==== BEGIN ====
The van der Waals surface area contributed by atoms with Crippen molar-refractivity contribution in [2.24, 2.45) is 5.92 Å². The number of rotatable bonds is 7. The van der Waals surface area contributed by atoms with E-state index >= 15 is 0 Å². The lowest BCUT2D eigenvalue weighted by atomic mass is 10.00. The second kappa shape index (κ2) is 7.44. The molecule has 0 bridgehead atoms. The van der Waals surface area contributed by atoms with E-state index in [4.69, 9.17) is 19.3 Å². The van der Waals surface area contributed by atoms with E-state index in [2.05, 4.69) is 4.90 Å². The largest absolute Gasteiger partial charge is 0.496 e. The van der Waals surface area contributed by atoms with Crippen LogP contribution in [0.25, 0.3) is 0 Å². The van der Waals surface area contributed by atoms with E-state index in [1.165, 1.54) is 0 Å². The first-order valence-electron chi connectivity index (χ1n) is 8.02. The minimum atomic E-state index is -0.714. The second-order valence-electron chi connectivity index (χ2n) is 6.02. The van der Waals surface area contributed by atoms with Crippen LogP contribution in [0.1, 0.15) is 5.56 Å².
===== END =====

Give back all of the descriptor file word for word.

The van der Waals surface area contributed by atoms with Crippen molar-refractivity contribution in [2.24, 2.45) is 5.92 Å². The number of rotatable bonds is 7. The van der Waals surface area contributed by atoms with E-state index >= 15 is 0 Å². The lowest BCUT2D eigenvalue weighted by atomic mass is 10.00. The second kappa shape index (κ2) is 7.44. The molecule has 0 bridgehead atoms. The van der Waals surface area contributed by atoms with E-state index in [4.69, 9.17) is 19.3 Å². The van der Waals surface area contributed by atoms with E-state index in [2.05, 4.69) is 4.90 Å². The largest absolute Gasteiger partial charge is 0.496 e. The van der Waals surface area contributed by atoms with Crippen LogP contribution in [0.25, 0.3) is 0 Å². The van der Waals surface area contributed by atoms with E-state index in [1.165, 1.54) is 0 Å². The first-order valence-electron chi connectivity index (χ1n) is 8.02. The minimum atomic E-state index is -0.714. The second-order valence-electron chi connectivity index (χ2n) is 6.02. The van der Waals surface area contributed by atoms with Crippen LogP contribution in [0.1, 0.15) is 5.56 Å².